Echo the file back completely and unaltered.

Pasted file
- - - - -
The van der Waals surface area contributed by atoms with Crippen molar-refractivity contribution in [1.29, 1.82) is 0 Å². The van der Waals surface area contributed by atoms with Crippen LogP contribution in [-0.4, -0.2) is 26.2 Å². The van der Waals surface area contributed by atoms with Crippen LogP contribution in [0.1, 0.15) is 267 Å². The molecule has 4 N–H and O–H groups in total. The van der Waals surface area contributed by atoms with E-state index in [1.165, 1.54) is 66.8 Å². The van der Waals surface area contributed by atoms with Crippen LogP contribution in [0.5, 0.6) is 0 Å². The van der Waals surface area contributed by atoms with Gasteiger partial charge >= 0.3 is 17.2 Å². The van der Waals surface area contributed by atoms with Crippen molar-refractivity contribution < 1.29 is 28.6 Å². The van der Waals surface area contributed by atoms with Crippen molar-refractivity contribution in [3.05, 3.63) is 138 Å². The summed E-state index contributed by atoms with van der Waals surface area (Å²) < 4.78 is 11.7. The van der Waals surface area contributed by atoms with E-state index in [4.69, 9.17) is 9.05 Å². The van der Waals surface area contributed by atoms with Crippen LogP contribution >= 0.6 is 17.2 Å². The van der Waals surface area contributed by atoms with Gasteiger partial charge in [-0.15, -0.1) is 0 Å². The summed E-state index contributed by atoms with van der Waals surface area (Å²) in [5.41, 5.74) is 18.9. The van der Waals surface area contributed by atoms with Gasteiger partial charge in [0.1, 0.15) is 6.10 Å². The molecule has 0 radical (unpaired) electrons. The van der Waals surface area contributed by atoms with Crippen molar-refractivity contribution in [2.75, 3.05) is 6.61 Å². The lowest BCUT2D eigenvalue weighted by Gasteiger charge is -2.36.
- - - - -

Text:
The van der Waals surface area contributed by atoms with Crippen molar-refractivity contribution in [1.29, 1.82) is 0 Å². The van der Waals surface area contributed by atoms with Crippen LogP contribution in [-0.4, -0.2) is 26.2 Å². The van der Waals surface area contributed by atoms with Crippen LogP contribution in [0.1, 0.15) is 267 Å². The molecule has 4 N–H and O–H groups in total. The van der Waals surface area contributed by atoms with E-state index in [1.165, 1.54) is 66.8 Å². The van der Waals surface area contributed by atoms with Crippen LogP contribution in [0.5, 0.6) is 0 Å². The van der Waals surface area contributed by atoms with Gasteiger partial charge >= 0.3 is 17.2 Å². The van der Waals surface area contributed by atoms with Crippen molar-refractivity contribution < 1.29 is 28.6 Å². The van der Waals surface area contributed by atoms with Crippen molar-refractivity contribution in [3.05, 3.63) is 138 Å². The summed E-state index contributed by atoms with van der Waals surface area (Å²) < 4.78 is 11.7. The van der Waals surface area contributed by atoms with E-state index in [4.69, 9.17) is 9.05 Å². The van der Waals surface area contributed by atoms with Crippen LogP contribution >= 0.6 is 17.2 Å². The van der Waals surface area contributed by atoms with Gasteiger partial charge in [-0.15, -0.1) is 0 Å². The summed E-state index contributed by atoms with van der Waals surface area (Å²) in [5.41, 5.74) is 18.9. The van der Waals surface area contributed by atoms with Gasteiger partial charge in [0.1, 0.15) is 6.10 Å². The molecule has 0 radical (unpaired) electrons. The van der Waals surface area contributed by atoms with Crippen molar-refractivity contribution in [2.75, 3.05) is 6.61 Å². The lowest BCUT2D eigenvalue weighted by Gasteiger charge is -2.36.